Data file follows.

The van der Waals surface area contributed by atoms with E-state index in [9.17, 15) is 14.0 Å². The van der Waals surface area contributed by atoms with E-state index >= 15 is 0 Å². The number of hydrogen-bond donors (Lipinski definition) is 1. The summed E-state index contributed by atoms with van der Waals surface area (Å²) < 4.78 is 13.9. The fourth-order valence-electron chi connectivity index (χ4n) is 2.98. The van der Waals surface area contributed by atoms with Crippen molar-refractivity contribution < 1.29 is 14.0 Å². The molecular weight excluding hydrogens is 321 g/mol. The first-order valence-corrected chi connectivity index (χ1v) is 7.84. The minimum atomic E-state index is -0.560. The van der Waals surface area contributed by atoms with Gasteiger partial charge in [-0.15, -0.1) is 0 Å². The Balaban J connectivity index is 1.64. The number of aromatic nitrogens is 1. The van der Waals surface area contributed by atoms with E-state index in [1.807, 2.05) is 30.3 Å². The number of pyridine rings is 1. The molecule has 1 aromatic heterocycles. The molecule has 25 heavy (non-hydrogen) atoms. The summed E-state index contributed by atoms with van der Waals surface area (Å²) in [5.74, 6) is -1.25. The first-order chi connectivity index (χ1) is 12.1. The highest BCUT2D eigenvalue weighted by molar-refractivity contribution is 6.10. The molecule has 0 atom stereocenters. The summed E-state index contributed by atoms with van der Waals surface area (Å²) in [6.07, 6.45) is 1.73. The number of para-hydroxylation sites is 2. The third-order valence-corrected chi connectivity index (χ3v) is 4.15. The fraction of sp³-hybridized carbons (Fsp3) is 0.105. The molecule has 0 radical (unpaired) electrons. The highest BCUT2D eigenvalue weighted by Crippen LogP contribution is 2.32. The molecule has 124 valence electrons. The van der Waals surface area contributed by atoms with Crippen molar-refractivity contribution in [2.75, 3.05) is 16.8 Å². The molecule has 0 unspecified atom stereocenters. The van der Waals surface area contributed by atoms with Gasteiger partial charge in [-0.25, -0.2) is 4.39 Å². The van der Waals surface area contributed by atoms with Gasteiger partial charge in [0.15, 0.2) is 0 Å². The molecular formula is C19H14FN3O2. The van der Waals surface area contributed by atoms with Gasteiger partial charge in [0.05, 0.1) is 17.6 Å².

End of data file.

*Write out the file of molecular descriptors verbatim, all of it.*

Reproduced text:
The van der Waals surface area contributed by atoms with E-state index in [9.17, 15) is 14.0 Å². The van der Waals surface area contributed by atoms with E-state index >= 15 is 0 Å². The number of hydrogen-bond donors (Lipinski definition) is 1. The summed E-state index contributed by atoms with van der Waals surface area (Å²) < 4.78 is 13.9. The fourth-order valence-electron chi connectivity index (χ4n) is 2.98. The van der Waals surface area contributed by atoms with Crippen molar-refractivity contribution < 1.29 is 14.0 Å². The molecular weight excluding hydrogens is 321 g/mol. The first-order valence-corrected chi connectivity index (χ1v) is 7.84. The minimum atomic E-state index is -0.560. The van der Waals surface area contributed by atoms with Gasteiger partial charge in [-0.15, -0.1) is 0 Å². The Balaban J connectivity index is 1.64. The number of aromatic nitrogens is 1. The van der Waals surface area contributed by atoms with E-state index in [1.807, 2.05) is 30.3 Å². The number of pyridine rings is 1. The molecule has 1 aromatic heterocycles. The molecule has 25 heavy (non-hydrogen) atoms. The summed E-state index contributed by atoms with van der Waals surface area (Å²) in [5.74, 6) is -1.25. The first-order chi connectivity index (χ1) is 12.1. The highest BCUT2D eigenvalue weighted by molar-refractivity contribution is 6.10. The molecule has 0 atom stereocenters. The summed E-state index contributed by atoms with van der Waals surface area (Å²) in [6.07, 6.45) is 1.73. The number of para-hydroxylation sites is 2. The third-order valence-corrected chi connectivity index (χ3v) is 4.15. The fraction of sp³-hybridized carbons (Fsp3) is 0.105. The molecule has 0 radical (unpaired) electrons. The highest BCUT2D eigenvalue weighted by Crippen LogP contribution is 2.32. The molecule has 124 valence electrons. The van der Waals surface area contributed by atoms with Crippen molar-refractivity contribution in [2.75, 3.05) is 16.8 Å². The molecule has 0 unspecified atom stereocenters. The van der Waals surface area contributed by atoms with Gasteiger partial charge in [-0.25, -0.2) is 4.39 Å². The van der Waals surface area contributed by atoms with Gasteiger partial charge in [0.15, 0.2) is 0 Å². The molecular formula is C19H14FN3O2. The van der Waals surface area contributed by atoms with Gasteiger partial charge in [0.05, 0.1) is 17.6 Å².